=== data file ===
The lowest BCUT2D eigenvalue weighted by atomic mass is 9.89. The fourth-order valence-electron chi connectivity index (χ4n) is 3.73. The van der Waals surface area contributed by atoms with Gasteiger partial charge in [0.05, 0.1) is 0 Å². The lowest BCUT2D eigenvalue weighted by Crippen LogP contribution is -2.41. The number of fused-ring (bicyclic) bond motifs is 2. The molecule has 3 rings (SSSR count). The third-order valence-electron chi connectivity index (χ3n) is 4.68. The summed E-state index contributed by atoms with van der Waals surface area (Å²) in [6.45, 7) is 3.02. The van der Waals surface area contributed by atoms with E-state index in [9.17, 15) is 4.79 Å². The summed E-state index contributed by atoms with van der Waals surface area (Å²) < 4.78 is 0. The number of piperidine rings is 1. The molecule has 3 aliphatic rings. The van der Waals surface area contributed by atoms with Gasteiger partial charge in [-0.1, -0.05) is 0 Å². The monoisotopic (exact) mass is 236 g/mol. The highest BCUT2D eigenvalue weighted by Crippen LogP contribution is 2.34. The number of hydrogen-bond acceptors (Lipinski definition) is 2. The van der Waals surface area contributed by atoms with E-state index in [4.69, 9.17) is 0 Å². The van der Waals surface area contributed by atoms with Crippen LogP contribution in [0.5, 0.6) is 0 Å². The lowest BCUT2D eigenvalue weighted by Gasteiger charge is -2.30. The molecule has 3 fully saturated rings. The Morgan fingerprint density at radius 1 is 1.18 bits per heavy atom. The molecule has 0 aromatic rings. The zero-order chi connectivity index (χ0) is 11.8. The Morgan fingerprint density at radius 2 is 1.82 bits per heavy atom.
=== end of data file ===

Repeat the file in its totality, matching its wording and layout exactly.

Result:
The lowest BCUT2D eigenvalue weighted by atomic mass is 9.89. The fourth-order valence-electron chi connectivity index (χ4n) is 3.73. The van der Waals surface area contributed by atoms with Gasteiger partial charge in [0.05, 0.1) is 0 Å². The lowest BCUT2D eigenvalue weighted by Crippen LogP contribution is -2.41. The number of fused-ring (bicyclic) bond motifs is 2. The molecule has 3 rings (SSSR count). The third-order valence-electron chi connectivity index (χ3n) is 4.68. The summed E-state index contributed by atoms with van der Waals surface area (Å²) in [6.45, 7) is 3.02. The van der Waals surface area contributed by atoms with E-state index in [9.17, 15) is 4.79 Å². The summed E-state index contributed by atoms with van der Waals surface area (Å²) < 4.78 is 0. The number of piperidine rings is 1. The molecule has 3 aliphatic rings. The van der Waals surface area contributed by atoms with Gasteiger partial charge in [-0.1, -0.05) is 0 Å². The monoisotopic (exact) mass is 236 g/mol. The highest BCUT2D eigenvalue weighted by Crippen LogP contribution is 2.34. The number of hydrogen-bond acceptors (Lipinski definition) is 2. The van der Waals surface area contributed by atoms with E-state index in [4.69, 9.17) is 0 Å². The van der Waals surface area contributed by atoms with Crippen LogP contribution in [0.5, 0.6) is 0 Å². The lowest BCUT2D eigenvalue weighted by Gasteiger charge is -2.30. The molecule has 3 fully saturated rings. The Morgan fingerprint density at radius 1 is 1.18 bits per heavy atom. The molecule has 0 aromatic rings. The zero-order chi connectivity index (χ0) is 11.8. The Morgan fingerprint density at radius 2 is 1.82 bits per heavy atom.